Project description:The activation process of secretory or membrane-bound zinc enzymes is thought to be a highly coordinated process involving zinc transport, trafficking, transfer and coordination. We have previously shown that secretory and membrane-bound zinc enzymes are activated in the early secretory pathway (ESP) via zinc-loading by the zinc transporter 5 (ZnT5)-ZnT6 hetero-complex and ZnT7 homo-complex (zinc transport complexes). However, how other proteins conducting zinc metabolism affect the activation of these enzymes remains unknown. Here, we investigated this issue by disruption and re-expression of genes known to be involved in cytoplasmic zinc metabolism, using a zinc enzyme, tissue non-specific alkaline phosphatase (TNAP), as a reporter. We found that TNAP activity was significantly reduced in cells deficient in ZnT1, Metallothionein (MT) and ZnT4 genes (ZnT1(-/-) MT(-/-) ZnT4(-/-) cells), in spite of increased cytosolic zinc levels. The reduced TNAP activity in ZnT1(-/-) MT(-/-) ZnT4(-/-) cells was not restored when cytosolic zinc levels were normalized to levels comparable with those of wild-type cells, but was reversely restored by extreme zinc supplementation via zinc-loading by the zinc transport complexes. Moreover, the reduced TNAP activity was adequately restored by re-expression of mammalian counterparts of ZnT1, MT and ZnT4, but not by zinc transport-incompetent mutants of ZnT1 and ZnT4. In ZnT1(-/-) MT(-/-) ZnT4(-/-) cells, the secretory pathway normally operates. These findings suggest that cooperative zinc handling of ZnT1, MT and ZnT4 in the cytoplasm is required for full activation of TNAP in the ESP, and present clear evidence that the activation process of zinc enzymes is elaborately controlled.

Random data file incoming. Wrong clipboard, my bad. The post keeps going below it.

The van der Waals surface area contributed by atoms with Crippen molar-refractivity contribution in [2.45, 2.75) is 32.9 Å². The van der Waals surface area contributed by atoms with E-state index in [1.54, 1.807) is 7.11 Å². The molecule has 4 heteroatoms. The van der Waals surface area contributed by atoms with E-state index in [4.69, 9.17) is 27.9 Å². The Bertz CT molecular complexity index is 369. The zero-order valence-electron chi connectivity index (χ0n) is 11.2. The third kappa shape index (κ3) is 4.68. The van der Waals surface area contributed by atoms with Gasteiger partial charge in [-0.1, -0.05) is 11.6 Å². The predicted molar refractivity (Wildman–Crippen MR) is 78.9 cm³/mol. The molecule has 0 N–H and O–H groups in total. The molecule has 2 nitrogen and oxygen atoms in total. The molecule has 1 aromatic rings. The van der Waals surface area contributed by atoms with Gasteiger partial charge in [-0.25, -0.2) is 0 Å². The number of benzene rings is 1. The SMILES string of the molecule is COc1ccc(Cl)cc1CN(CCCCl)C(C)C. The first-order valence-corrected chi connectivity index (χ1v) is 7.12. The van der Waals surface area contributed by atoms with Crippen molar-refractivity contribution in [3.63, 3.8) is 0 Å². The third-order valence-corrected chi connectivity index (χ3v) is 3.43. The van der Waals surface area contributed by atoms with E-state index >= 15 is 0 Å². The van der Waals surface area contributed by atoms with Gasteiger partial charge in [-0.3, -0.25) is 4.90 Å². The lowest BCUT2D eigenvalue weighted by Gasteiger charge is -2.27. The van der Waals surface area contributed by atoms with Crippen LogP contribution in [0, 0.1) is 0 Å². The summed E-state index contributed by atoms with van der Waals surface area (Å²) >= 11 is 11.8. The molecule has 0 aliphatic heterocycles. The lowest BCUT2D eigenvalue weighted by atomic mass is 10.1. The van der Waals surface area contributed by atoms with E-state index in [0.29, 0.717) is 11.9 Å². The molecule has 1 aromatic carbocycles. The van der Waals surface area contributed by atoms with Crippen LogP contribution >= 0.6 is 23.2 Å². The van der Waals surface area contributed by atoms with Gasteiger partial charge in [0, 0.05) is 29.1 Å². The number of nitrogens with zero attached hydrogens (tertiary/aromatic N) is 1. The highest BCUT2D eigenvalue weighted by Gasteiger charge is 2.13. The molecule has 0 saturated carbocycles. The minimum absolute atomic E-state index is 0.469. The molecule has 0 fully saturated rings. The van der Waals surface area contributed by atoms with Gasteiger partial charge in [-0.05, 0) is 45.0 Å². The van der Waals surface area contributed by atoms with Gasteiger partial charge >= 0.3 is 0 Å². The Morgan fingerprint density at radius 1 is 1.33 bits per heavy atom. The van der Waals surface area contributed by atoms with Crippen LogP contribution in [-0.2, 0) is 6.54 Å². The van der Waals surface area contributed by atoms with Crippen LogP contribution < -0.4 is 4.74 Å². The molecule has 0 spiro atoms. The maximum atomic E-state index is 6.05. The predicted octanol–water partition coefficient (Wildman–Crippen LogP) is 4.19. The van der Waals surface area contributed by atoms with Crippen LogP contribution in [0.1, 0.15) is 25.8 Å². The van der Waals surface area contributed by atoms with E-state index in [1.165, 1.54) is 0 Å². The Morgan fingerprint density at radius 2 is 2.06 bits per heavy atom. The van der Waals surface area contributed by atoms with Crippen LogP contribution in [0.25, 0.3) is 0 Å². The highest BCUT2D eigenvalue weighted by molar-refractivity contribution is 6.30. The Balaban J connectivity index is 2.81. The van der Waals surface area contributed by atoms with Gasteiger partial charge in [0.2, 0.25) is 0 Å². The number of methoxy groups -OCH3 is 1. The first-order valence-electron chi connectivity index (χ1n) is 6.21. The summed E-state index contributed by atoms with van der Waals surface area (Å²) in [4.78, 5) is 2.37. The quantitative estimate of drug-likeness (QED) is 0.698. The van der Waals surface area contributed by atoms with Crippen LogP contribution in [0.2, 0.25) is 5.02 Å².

Project description:BACKGROUND: Lead is a heavy toxic metal element in biological systems and is one of the major pollutants as a result of its widespread use in industries. In spite of its negative roles the coordination chemistry of Pb(II) complexes is a matter of interest. The N,N'-bidentate aromatic bases such as BPY,4-BPY and PHEN (BPY?=?2,2'bipyridine, 4-BPY?=?4,4'-dimethyl-2,2'-bipyridine, PHEN?=?1,10-Phenanthroline) are widely used to build supramolecular architectures because of their excellent coordinating ability and large conjugated system that can easily form ?-? interactions among their aromatic moieties. A series of novel Pb(II) complexes in concert with 5-CTPC, 5-BTPC (5-CTPC?=?5-chlorothiophen-2-carboxylate, 5-BTPC?=?5-bromothiophen-2-carboxylate) and corresponding bidentate chelating N.N' ligands have been synthesized and characterized. RESULTS: Five new Pb (II) complexes [Pb(BPY)(5-CTPC)2] (1), [Pb(4-BPY)(5-CTPC)2] (2), [Pb2(PHEN)2(5-CTPC)4] (3), [Pb(4-BPY)(5-BTPC)2] (4) and [Pb2(PHEN)2(5-BTPC)2(ACE)2] (5) have been synthesized. Even though in all these complexes the molar ratio of Pb, carboxylate, N,N-chelating ligand are the same (1:2:1), there is a significant structural diversity. These complexes have been characterised and investigated by elemental analysis, IR, 1H-NMR,13C-NMR, TGA, and photoluminescence studies. Single crystal X-ray diffraction studies reveal that complexes (1, 2) and (4) are mononuclear while (3 and 5) are dinuclear in nature which may result from the chelating nature of the ligands, various coordination modes of the carboxylates, and the coordination geometry of the Pb(II) ions. CONCLUSIONS: The observation of structures 2,4 and 3,5 show the structural changes made just chloro/bromo substituent of the thiophene ring. A detailed packing analysis has been undertaken to delineate the role of valuable non covalent interactions like X…?, H…X, (X?=?Cl/Br). A quadruple hydrogen bond linking the monomeric units and generating a supramolecular architecture is observed in (1). The metal bite unit comprised of PbN2C2 (i.e. Pb-N-C-C-N-Pb) is the repeating unit in all the five complexes and they have almost same geometrical parameters. This metal bite has been identified as the self assembly unit in complexes.